Work is not a punishment for sin, a kind of condemnation. Nor is it the supreme end for those who work; one cannot turn it into an absolute, a god.

Human work is a privilege, an honour, because it demands the collaboration of man in the divine work of Creation and Redemption in order to satisfy in an increasingly adequate way the needs of the community. Without work, there is no genuine humanity, no genuine civilisation. The fatigues and abuses that accompany work are the consequences of sin.

Therefore workers are not “the wretched of the earth”, machines or slaves; they are not objects, instruments of toys; they are the sons and daughters of God; they are the very end of work.

Every milieu of work, as with every labour regime, must tend to promote and to distribute this conception of work among the people, thus also giving the lie to the painful observation of Pope Pius XI in Quadragesimo Anno: “Inert comes forth from the factory ennobled, while the people there are corrupted and degraded”. The milieu of work cannot be a cell, nor a prison. It must, together with the family and the whole of creation, be a temple and a sanctuary where work itself sings the praise of the Creator: “Laudete Dominum, omnis opera ejus!”

2. This is why the Church, as divine Providence itself, desires, encourages and recognises the value and the legitimacy of all progress in science and technology. It wants them, not for the benefit of a tiny minority, but so that they will enable the needs, both spiritual and material, of the whole of humanity to be satisfied. No progress – either in production, commerce, or in the distribution of the processes of fabrication, nor in the advertising of the products fabricated – can serve to deceive, degrade, enslave individuals and collectivities; ever perfecting in and through work must serve to enlighten, to raise and to free them from error and oppression.

3. Technological and economic progress demands an increasingly sophisticated organisation of labour, within which various interests must be reconciled for the good of all.

The world of work will always be composed of actors associated in various capacities: capital, management, implementation, etc. It is together – in the scrupulous respect for persons, with a clear understanding of the rights and duties of each one, in a loyal desire for reciprocal justice – that they must build the community of work. While the regime and forms of labour have changed over the last century and although the conditions of working life have improved, it nevertheless remains true that the defence of the worker remains an overriding objective. On the other hand, the union of employers on the professional level must continue to find its way, while seeking a dialogue of fraternal collaboration with those who allow the valuing of capital and the constant progress of ongoing new technological discoveries. Trade unionism remains a necessity and a right and it is unceasingly necessary to rediscover the healthy forms in which it can develop freely and effectively.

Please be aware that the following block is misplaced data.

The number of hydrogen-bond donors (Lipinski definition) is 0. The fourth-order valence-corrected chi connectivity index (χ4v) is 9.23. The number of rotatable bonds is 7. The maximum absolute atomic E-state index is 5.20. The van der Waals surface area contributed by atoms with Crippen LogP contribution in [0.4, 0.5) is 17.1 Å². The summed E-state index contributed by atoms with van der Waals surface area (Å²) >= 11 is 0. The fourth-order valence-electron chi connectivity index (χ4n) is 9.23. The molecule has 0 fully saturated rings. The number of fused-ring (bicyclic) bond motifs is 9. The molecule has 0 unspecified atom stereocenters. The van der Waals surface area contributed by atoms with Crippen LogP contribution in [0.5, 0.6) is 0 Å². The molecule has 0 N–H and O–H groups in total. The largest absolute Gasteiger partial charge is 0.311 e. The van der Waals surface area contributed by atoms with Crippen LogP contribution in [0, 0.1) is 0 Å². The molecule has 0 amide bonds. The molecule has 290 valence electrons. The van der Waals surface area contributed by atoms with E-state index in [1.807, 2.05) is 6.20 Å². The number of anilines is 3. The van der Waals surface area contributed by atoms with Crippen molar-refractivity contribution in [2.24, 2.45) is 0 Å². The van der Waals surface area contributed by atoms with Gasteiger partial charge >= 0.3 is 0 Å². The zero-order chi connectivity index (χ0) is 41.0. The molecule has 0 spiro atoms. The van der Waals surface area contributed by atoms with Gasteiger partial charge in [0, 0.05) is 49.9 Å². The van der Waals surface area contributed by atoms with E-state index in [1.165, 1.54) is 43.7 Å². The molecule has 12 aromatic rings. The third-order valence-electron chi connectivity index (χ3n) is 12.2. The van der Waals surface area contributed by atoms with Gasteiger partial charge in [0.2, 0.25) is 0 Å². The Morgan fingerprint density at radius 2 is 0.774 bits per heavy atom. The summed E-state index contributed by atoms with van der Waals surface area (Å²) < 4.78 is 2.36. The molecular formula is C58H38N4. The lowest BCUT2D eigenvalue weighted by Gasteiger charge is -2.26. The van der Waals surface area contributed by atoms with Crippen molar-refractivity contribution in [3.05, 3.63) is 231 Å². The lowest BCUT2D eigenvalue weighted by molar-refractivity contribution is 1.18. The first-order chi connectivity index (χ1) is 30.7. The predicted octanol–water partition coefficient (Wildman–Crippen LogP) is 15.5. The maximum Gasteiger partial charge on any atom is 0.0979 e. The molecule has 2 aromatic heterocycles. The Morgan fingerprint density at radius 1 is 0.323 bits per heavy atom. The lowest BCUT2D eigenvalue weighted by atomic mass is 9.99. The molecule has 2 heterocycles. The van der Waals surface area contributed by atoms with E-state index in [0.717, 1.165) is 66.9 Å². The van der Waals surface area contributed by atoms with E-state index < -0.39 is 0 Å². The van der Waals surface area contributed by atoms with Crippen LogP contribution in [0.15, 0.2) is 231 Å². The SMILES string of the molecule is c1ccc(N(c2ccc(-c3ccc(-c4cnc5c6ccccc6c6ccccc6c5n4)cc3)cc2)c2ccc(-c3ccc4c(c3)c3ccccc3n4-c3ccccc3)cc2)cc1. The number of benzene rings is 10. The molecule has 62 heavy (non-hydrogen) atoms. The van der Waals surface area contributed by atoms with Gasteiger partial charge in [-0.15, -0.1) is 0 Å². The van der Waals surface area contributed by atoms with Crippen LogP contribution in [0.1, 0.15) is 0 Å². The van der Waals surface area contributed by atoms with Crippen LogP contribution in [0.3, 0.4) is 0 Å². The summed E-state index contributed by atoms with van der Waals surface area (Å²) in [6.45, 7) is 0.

The vertiginous evolution of the world under the pressure of the progress of science and technology also demands that the ensemble of relations between people and peoples be organised to the ultimate degree: on the political and cultural level, in institutions and world bodies both private and public, which ensure the participation of all in progress. The reign of individualism, promoted to the maximum by economic liberalism, is terminated.

However this global coordination and planning for the sharing of all the wealth, fruits of labour, between all people, far from impairing the freedom, conscience and responsibility of people and families, should on the contrary assist them to ensure and safeguard their inalienable rights to full development. Man can never be considered as a number or a product; he is not a robot and even less a guinea pig. He is a person associated to the divine persons for whom Creation serves for the development and the salvation of the whole human community.

4. The more the world of labour becomes an international complex, either in the sourcing and use of new products, or in the search for new manufacturing processes, or in the distribution of products manufactured on a market that has become global, the more the sense of responsibility and international justice must inspire a collaboration and a solidarity, that ensures the access of all in justice – not the privileged few but the innumerable mass of the most humble – in all the material and spiritual progress of civilisation.

The disappearance of under-development, as a corollary of economic and social progress applied in all the domains of life, alone can create the understanding, union, confidence and peace between peoples and races. And the scientific and technological discoveries, and the forces and resources of labour, could be devoted to fairly satisfying human needs instead of being absorbed in large part by the invention, fabrication and handling of arms and means of destruction, a great step would be made on the way to the liberation of humanity, which would finally shake off the yoke of the great social evils: hunger, illness, illiteracy, insecurity.

5. However no form of economic, social or cultural organisation – as perfect as one could conceive of it and implement it – will be able alone to transform man (individual human life, family life and social life), neither to satisfy all the needs, whether secular or religious.

One can only arrive there by spreading, inculcating a new conception of the world, a unified and solidary world; and in changing the mentalities on the basis of mutual understanding and assistance; and to say it all by changing people in line with the teaching of the Gospel.

This transformation of man from the inside must be the object of an ongoing education: that of the child, that of the young man and of the young girl, that of the adult. And it will be all the more necessary in the future, since personal and social life will be more influenced by technology and by the complexity of human problems to resolve.